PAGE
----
Turning money into more money, making financial provisions – Mirna Funk wishes she’d known how all that works a long time ago. And also that the whole process can be fun. In this instalment of our ‘A penny for your thoughts’ series, she talks about what she does differently these days, how she approaches her finances and why time is such an important factor when investing.
I earned my first money when I was 13 – with a paper round. Dragging a handcart behind me for six hours, hands black from the ink and beads of sweat forming above my upper lip, I trudged from door to door, ringing the bells outside each apartment building, hoping that I would be let in so I could stuff the newspapers into their mailboxes. Some people were mean to me. Most people, in fact. But I’d also meet the odd person who was sympathetic. At the end of the day, I returned my cart and received around 45 deutschmarks for the entire day’s work. What did I do with the money? No idea! And just a few years later – when I was 17, to be precise – I began working as a waitress. I had already moved out of the family home, first living in a shared flat and then in my own apartment, and the money I earned went on my rent, food and all the other things I needed.
Nothing left at the end of the month: living from hand to mouth
In those days, money was all about survival. It was linked to my very existence and there was never any question of it being used for pleasure. All my money went on my apartment, food and maybe a taxi home from work at night. I wasn’t thinking about my future or any kind of financial nest egg, let alone investing my money wisely. And I had no idea how to get it to multiply. All I knew was how to spend it. This meant that, for decades, the notion of money generating income was entirely alien to me.
Needless to say, this was because I hardly had two pennies to rub together. Because there was nothing left at the end of the month and because I didn’t have the kind of financial cushion that is ideally the equivalent of around five months’ income. Thankfully that’s no longer the case today. But I’m 40 years old now. And I wish my financial epiphany hadn’t come just five years ago but much, much earlier.
These days, my finances are organized
I wish I’d known that I needed two accounts, one current account and another one, like an instant access savings account for putting money aside. Simple stuff like that. But for years, all my money went into my current account and all I did was spend this money, rather than diverting my income into another account and then transferring a kind of allowance to my current account to cover my monthly expenses.
I wish I’d started paying €25 a month or so into a private retirement provision when I was 20. Then I wouldn’t have to pay €150 a month at this point in my life, 25 years before retirement age, even though I know it still won’t be enough to live off when I’m in my mid-60s. Just like I wish I’d had the good sense ten years ago to listen to the good friend who told me about this new thing called bitcoin and that I should buy myself a hundred of them at the then price of one euro per coin. Just for fun, shall I work out how rich I’d be now if I’d bought 100 bitcoins? I’d be a millionaire, a multimillionaire even!
Making money out of money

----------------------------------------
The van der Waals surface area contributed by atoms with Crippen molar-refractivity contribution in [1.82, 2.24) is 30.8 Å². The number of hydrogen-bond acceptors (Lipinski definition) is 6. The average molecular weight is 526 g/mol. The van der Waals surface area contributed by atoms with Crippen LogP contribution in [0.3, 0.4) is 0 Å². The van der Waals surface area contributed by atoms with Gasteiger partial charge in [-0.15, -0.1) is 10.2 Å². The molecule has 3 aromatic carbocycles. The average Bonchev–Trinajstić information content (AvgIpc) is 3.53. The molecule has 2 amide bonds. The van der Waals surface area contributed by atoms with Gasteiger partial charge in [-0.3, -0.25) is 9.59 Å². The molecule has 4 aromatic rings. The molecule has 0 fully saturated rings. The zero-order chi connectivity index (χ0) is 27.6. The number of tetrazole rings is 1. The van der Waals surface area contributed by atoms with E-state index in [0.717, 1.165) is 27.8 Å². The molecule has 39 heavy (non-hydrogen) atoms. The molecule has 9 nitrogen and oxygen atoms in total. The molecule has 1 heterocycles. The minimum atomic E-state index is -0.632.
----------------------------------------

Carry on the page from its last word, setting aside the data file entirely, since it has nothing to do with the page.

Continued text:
The penny has finally dropped that, rather splurging any money left at the end of month on shoes, it makes sense to channel part of it into safe, long-term investments and another part into high-risk, short-term ones. In a financial context, this is called diversification – yes, diversity is a thing in financial circles as well! Thankfully, I’ve had an ETF account for quite some time. So has my daughter, in fact. I’ve even set up stock-based private pension insurance so she’s not in the same sorry situation I was when she’s 30. So the children’s allowance that I get from the state goes towards her future. Of course, I’m only in a position to do this because I don’t need to touch this €200 a month – that’s why I can use it to make more money. That will be a whole lot more when my daughter is 65. So much money, in fact, that she won’t have to worry about it for the rest of her life – and this generation will probably live until they’re 120 at least!
As well as saving €150 a month in a securities account, I invest in cryptocurrency and have a crypto wallet with different coins that I believe will increase in value in coming years. I believe this because I have spent months reading up extensively on cryptocurrency. And I also invest in art. This is ideal for me because I love beautiful things, I love being able to help support creative people and I love it when money ends up multiplying itself.
Money can mean fun and independence
People can decide for themselves what to do with their money. The only important thing is that you are able to actually relate to your money. That you ask yourself what money means to you, how you can make it your friend and partner and – above all – how you can find a simple way to make your money multiply in the long term, thereby securing your own future finances and being able to afford the things you want. Women in particular need to play a more active role in the finance game and shouldn’t just leave it to their partners, brothers or fathers to answer these questions for them. Managing your money can be fun. Knowing everything about it gives you confidence and being able to juggle it expertly makes you independent.
Please note that these are the author’s personal experiences and should not be taken as investment advice or recommendation for buying and selling.